That’s a really valid point, and I think it speaks to the importance of bringing back the question period with the routine proceedings. It’s just one of the many reasons that we support bringing those two elements of our day-to-day routine back together.
The Clerk of the Committee (Mr. Trevor Day): If I could just put it on the record, Ms. MacLeod has asked, for the benefit of the committee, for the daily schedules of Canadian jurisdictions. We will be getting you that information so that the committee will have that to look at.
The one thing about the schedule of this House is, it’s pretty straightforward. With the exception of the distance between the morning session and the afternoon session, every day is pretty much the same. What you will find is, in some jurisdictions, every day is different. There are benefits to that, so you’ll want to learn about those as well, but schedules are quite different across the country.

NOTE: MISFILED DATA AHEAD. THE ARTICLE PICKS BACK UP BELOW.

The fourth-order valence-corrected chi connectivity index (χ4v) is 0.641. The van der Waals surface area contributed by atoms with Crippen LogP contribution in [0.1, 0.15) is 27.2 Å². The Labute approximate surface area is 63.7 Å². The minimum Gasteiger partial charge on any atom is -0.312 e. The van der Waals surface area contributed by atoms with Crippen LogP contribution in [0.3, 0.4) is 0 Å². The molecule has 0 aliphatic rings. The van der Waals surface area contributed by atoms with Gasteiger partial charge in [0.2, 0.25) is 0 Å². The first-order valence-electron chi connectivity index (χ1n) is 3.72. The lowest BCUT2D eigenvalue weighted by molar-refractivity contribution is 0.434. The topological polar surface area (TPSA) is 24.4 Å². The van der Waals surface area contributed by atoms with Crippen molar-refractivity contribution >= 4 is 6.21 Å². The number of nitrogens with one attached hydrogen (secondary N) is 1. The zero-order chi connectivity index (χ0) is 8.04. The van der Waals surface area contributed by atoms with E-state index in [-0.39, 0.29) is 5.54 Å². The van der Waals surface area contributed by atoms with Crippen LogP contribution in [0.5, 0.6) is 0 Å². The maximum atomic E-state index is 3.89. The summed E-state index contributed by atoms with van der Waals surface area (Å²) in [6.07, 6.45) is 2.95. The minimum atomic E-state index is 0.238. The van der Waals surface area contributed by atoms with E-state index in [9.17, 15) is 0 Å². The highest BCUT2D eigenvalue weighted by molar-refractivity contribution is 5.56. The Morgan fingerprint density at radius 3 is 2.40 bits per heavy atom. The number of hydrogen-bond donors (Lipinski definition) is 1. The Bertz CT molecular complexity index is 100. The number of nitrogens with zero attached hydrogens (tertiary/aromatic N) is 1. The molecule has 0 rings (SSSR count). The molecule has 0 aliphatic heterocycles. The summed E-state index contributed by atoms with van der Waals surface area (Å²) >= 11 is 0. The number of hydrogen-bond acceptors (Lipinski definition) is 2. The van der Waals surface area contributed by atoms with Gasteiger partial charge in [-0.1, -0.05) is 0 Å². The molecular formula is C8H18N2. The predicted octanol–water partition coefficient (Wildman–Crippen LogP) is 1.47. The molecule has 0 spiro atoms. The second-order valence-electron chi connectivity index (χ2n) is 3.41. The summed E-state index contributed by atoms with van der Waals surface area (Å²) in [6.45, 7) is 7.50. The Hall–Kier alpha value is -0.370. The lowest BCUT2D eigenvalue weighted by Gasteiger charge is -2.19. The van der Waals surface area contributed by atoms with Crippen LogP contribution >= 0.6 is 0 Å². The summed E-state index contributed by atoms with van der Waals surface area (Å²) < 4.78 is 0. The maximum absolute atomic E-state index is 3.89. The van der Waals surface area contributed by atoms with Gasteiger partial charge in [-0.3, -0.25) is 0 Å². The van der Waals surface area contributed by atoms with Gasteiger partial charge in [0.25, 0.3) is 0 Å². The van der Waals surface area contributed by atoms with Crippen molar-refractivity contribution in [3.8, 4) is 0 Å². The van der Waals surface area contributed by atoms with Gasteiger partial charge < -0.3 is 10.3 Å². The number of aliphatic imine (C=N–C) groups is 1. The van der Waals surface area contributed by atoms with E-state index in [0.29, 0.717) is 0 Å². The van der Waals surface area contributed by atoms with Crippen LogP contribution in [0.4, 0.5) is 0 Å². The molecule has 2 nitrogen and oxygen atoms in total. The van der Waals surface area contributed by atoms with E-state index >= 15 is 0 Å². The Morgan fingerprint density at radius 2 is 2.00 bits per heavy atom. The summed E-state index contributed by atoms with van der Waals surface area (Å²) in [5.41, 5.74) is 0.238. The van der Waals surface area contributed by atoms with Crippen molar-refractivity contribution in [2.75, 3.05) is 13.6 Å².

The Clerk of the Assembly (Ms. Deborah Deller): Private members’ public business on Thursday afternoon: I think that’s really going to be something for the committee to decide. The important thing for me in the most recent changes was that it expanded the number of private members’ items from two to three in a week. I think that’s a good thing, because it increases the opportunities that members have to initiate a matter for consideration in the House. So for me, the important thing is that it did get increased.